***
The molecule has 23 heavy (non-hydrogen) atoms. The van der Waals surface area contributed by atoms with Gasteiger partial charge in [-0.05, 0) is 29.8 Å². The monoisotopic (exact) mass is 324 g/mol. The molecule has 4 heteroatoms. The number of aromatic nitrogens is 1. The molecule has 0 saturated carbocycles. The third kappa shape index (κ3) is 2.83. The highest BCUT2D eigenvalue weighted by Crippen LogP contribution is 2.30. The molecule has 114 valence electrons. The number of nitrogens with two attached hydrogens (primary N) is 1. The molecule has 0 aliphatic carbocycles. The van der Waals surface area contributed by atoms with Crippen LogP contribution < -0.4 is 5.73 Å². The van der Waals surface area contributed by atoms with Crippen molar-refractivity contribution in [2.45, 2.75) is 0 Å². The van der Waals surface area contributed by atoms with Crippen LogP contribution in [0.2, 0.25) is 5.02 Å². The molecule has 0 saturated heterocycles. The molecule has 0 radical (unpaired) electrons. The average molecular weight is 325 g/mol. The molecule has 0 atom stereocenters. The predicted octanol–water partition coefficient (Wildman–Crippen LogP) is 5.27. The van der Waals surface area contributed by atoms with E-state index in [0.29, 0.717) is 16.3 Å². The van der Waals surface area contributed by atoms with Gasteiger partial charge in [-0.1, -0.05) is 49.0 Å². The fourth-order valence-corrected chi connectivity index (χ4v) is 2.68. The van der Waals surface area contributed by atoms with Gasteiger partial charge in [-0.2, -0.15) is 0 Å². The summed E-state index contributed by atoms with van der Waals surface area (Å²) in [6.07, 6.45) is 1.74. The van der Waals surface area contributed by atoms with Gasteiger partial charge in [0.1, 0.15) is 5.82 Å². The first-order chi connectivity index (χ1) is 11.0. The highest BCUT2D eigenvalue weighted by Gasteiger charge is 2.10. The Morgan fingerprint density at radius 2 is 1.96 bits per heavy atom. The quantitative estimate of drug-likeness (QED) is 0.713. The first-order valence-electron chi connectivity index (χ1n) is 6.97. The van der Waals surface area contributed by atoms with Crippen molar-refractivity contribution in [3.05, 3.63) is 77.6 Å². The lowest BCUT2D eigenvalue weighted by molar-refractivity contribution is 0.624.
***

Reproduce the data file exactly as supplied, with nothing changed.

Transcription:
The molecule has 23 heavy (non-hydrogen) atoms. The van der Waals surface area contributed by atoms with Gasteiger partial charge in [-0.05, 0) is 29.8 Å². The monoisotopic (exact) mass is 324 g/mol. The molecule has 4 heteroatoms. The number of aromatic nitrogens is 1. The molecule has 0 saturated carbocycles. The third kappa shape index (κ3) is 2.83. The highest BCUT2D eigenvalue weighted by Crippen LogP contribution is 2.30. The molecule has 114 valence electrons. The number of nitrogens with two attached hydrogens (primary N) is 1. The molecule has 0 aliphatic carbocycles. The van der Waals surface area contributed by atoms with Crippen LogP contribution < -0.4 is 5.73 Å². The van der Waals surface area contributed by atoms with Crippen molar-refractivity contribution in [2.45, 2.75) is 0 Å². The van der Waals surface area contributed by atoms with Crippen LogP contribution in [0.2, 0.25) is 5.02 Å². The molecule has 0 saturated heterocycles. The molecule has 0 radical (unpaired) electrons. The average molecular weight is 325 g/mol. The molecule has 0 atom stereocenters. The predicted octanol–water partition coefficient (Wildman–Crippen LogP) is 5.27. The van der Waals surface area contributed by atoms with E-state index in [0.29, 0.717) is 16.3 Å². The van der Waals surface area contributed by atoms with Gasteiger partial charge in [-0.1, -0.05) is 49.0 Å². The fourth-order valence-corrected chi connectivity index (χ4v) is 2.68. The van der Waals surface area contributed by atoms with Gasteiger partial charge in [-0.2, -0.15) is 0 Å². The summed E-state index contributed by atoms with van der Waals surface area (Å²) in [6.07, 6.45) is 1.74. The van der Waals surface area contributed by atoms with Gasteiger partial charge in [0.1, 0.15) is 5.82 Å². The first-order chi connectivity index (χ1) is 11.0. The highest BCUT2D eigenvalue weighted by Gasteiger charge is 2.10. The Morgan fingerprint density at radius 2 is 1.96 bits per heavy atom. The quantitative estimate of drug-likeness (QED) is 0.713. The first-order valence-electron chi connectivity index (χ1n) is 6.97. The van der Waals surface area contributed by atoms with Crippen molar-refractivity contribution in [3.05, 3.63) is 77.6 Å². The lowest BCUT2D eigenvalue weighted by molar-refractivity contribution is 0.624.